Hey Einstein! What About Dark Energy?

This entry was posted by Thursday, 20 September, 2012
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Al Einstein


Einstein’s General Theory Of Relativity has a flaw. Shouhong Wang, and Tian Ma found it,

Here’s the story.

Wang – Dr. Shouhong Wang of Indiana University’s Science’s Department of Mathematics –  and  Ma –   Dr. Tian Ma of Sichuan University – were at the candy store discussing the Yankees when Dr. Wang said, “Hey, Tian? How come energy and momentum don’t add up in that general relativity thing? Aren’t they supposed to?”

Dr. Ma said “Course they should.”

“Well they don’t.”

“You aren’t doing it right, knucklehead,” said Ma

“Here’s the slide rule, genius, “ said Wang. “You do it.”

“Geez. I see what you mean! Maybe he should have included dark matter and dark energy.”

“Holy Moly!” Wang said, “The difference between the new field equations and Einstein’s equations is the addition of a second-order covariant derivative of a scalar potential field; Gravity theory is fundamentally changed and is now described by the metric of the curved spacetime.”

“Huh?” said Ma.

This is an almost true story of the way that Wan and Ma discovered a crucially important (to about 14 physicists) thing – that Einstein’s general theory of relativity which has dominated modern science since 1915, needs modification to account for dark matter and dark energy which (as they point out) hadn’t been discovered when Einstein shocked the world with his incomprehensible explanation of energy, matter, time, and light and so on that he called the general theory of relativity.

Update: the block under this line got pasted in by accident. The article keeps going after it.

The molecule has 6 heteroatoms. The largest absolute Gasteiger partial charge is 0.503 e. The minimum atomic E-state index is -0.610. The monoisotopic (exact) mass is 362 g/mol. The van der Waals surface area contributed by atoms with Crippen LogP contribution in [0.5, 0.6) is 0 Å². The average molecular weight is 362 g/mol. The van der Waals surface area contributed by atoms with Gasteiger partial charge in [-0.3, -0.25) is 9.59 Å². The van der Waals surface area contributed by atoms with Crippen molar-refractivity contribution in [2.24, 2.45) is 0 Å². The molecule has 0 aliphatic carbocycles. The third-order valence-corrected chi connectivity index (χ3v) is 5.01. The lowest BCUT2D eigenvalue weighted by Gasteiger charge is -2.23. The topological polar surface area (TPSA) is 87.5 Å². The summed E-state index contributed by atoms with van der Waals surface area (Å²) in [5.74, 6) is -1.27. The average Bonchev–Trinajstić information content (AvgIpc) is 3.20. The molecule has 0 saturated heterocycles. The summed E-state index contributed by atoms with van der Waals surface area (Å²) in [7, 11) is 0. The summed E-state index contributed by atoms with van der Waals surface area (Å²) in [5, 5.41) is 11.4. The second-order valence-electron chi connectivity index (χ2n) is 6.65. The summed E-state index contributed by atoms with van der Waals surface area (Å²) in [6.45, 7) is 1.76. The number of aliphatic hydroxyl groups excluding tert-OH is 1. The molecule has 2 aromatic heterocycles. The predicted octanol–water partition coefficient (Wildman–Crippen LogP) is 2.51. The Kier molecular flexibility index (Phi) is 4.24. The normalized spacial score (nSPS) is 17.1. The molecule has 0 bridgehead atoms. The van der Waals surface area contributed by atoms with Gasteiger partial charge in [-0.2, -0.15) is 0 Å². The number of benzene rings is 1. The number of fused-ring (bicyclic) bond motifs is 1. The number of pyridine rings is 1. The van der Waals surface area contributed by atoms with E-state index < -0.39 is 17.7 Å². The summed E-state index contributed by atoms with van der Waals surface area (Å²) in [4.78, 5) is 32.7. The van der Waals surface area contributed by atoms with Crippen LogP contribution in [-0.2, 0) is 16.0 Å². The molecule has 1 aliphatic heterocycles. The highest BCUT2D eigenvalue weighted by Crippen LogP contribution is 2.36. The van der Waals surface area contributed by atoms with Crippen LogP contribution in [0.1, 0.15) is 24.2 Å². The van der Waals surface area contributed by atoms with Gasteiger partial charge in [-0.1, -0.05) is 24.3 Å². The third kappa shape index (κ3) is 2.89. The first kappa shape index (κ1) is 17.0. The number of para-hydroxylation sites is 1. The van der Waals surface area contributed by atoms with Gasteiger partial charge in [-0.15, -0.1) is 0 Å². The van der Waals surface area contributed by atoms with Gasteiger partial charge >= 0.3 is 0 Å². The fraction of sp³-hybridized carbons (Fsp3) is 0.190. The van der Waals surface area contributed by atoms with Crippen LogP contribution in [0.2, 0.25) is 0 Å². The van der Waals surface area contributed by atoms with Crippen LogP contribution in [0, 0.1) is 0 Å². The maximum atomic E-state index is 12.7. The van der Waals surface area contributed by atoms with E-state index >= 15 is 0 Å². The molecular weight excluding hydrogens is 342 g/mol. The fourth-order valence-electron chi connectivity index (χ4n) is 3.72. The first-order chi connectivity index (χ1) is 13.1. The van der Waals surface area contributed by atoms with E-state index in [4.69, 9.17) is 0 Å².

Dr. Ma and Dr. Wang are on to something. Dark energy and dark matter constitute much too much of the universe to be ignored in the basic equations of physics and their second order adjustments appear mathematically sound. If the work is validated empirically (always somethin’, right?) they can be mighty proud.

ScienceAintSoBadRating = 9 . Still needs to be proved but a fearless effort.

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Thank you Creative Commons for the photo from Madame Tussaud’s museum, Amsterdam.

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